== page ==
David Wu, a professor in the Department of Chemical Engineering at UR, has developed a way of considerably boosting the bacterium Clostridium thermocellum’s ability to produce ethanol.
Ethanol, which has been touted of late as the solution to the world’s energy needs, is often referred to as “corn oil” by supporters of the quest for renewable energy. In reality, ethanol is an alcohol that can be derived from corn and then used as an alternative to gasoline with considerable ease.
One of the main problems to this approach thus far has been the adverse effect such a mass production would have on the world’s supply of corn – which happens to be a staple food source for billions of people. Prices would go up on corn and on all of its peripheral products – everything from cooking oil to livestock that are primarily fed corn.
Wu’s research could potentially expand the range of sources from which ethanol can be derived to include not only corn, which is very valuable, but also biomass waste like grass and cornstalks – which has no value. The United States produces one billion tons of unusable biomass on a yearly basis. The main impediment to converting all of this waste into ethanol has been the inefficiency of the conversion process, which relies on specialized bacteria performing a plethora of highly intricate chemical reactions that breakdown the biomass from its raw form.
However, with a research grant from the Department of Energy, Wu has successfully isolated the specific genes that control the breakdown process of wood into ethanol in the C. thermocellum bacteria. What distinguishes these bacteria from other ethanol-producing stains is the fact that they can perform the whole process in just one step – an important factor in reducing production costs and increasing efficiency.
The gene isolation is a feat of no small significance. C. Thermocellum has roughly 100 enzymes that can work together to perform millions of chemical reactions. Going through each one to find the appropriate combination of enzymes could have taken decades. Fortunately, an innovative approach that circumvents the dilemma was found.
“The bacteria know how to express just the right genes to break down any particular biomass substrate [in this case wood], and we wanted to know how they know to turn on and off just the right genes at the right time to do the trick,” Wu said. “We found the bacterium essentially throws the whole bowl of spaghetti at the wall, sees what sticks and then makes a lot of that particular noodle.”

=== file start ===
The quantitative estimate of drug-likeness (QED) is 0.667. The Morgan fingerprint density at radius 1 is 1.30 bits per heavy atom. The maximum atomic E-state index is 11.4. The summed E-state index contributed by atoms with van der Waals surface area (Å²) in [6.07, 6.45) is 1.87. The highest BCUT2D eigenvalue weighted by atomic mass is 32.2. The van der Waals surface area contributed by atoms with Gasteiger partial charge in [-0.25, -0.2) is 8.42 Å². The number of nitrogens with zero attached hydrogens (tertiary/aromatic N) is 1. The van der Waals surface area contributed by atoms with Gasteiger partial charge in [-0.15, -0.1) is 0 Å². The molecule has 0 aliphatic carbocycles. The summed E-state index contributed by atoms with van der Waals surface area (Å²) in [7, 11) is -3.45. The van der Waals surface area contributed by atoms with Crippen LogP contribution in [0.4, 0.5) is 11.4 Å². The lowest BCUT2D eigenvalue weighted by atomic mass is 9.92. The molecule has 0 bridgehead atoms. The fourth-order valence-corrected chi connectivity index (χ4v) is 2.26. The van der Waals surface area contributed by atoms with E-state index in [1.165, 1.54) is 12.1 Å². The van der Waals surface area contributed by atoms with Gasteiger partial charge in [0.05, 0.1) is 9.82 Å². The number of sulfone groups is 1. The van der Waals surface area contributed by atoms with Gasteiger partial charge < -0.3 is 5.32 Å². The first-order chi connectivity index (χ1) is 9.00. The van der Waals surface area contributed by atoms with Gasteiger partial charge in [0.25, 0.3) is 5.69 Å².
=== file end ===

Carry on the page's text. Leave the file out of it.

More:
In a paper published this week in the “Proceedings of the National Academy of Sciences” and coauthored by graduate students Michael Newcomb and Chun-Yu Chen, Wu lays out the first complete triggering pathway for enzyme production in C. thermocellum. The pathway was discovered primarily by monitoring gene expression and correlating it with enzyme production patterns while bacteria broke down biomass and converted it to ethanol.
In the process of discovering the pathway, Wu ended up sequencing the bacteria’s entire genome. This was a necessary step in the process of matching specific genes with specific stages in the conversion process. But now that the blueprints for ethanol generation have been drawn up, researchers can move on to the next step.
“This is the first revelation of how a bacterium chooses from its more than 100 enzymes to break down a particular biomass,” Wu said. “Once we know how a bacterium targets a particular type of biomass, we should be able to boost that process to draw ethanol from biomass far more efficiently than we can today.”
In addition, Wu is also trying to map out the pathways for ethanol generation from additional materials, including but not necessarily limited to corn stalks, grass and even “food waste.” However, there is still much work to be done, and the adoption of ethanol as a permanent substitute to fossil fuels is still a long way off.
“I don’t think this is the revolution that makes ethanol a mainstay, but I believe this is a part of what will lead to the revolution,” Wu said.
Singh is a member of the class of 2008.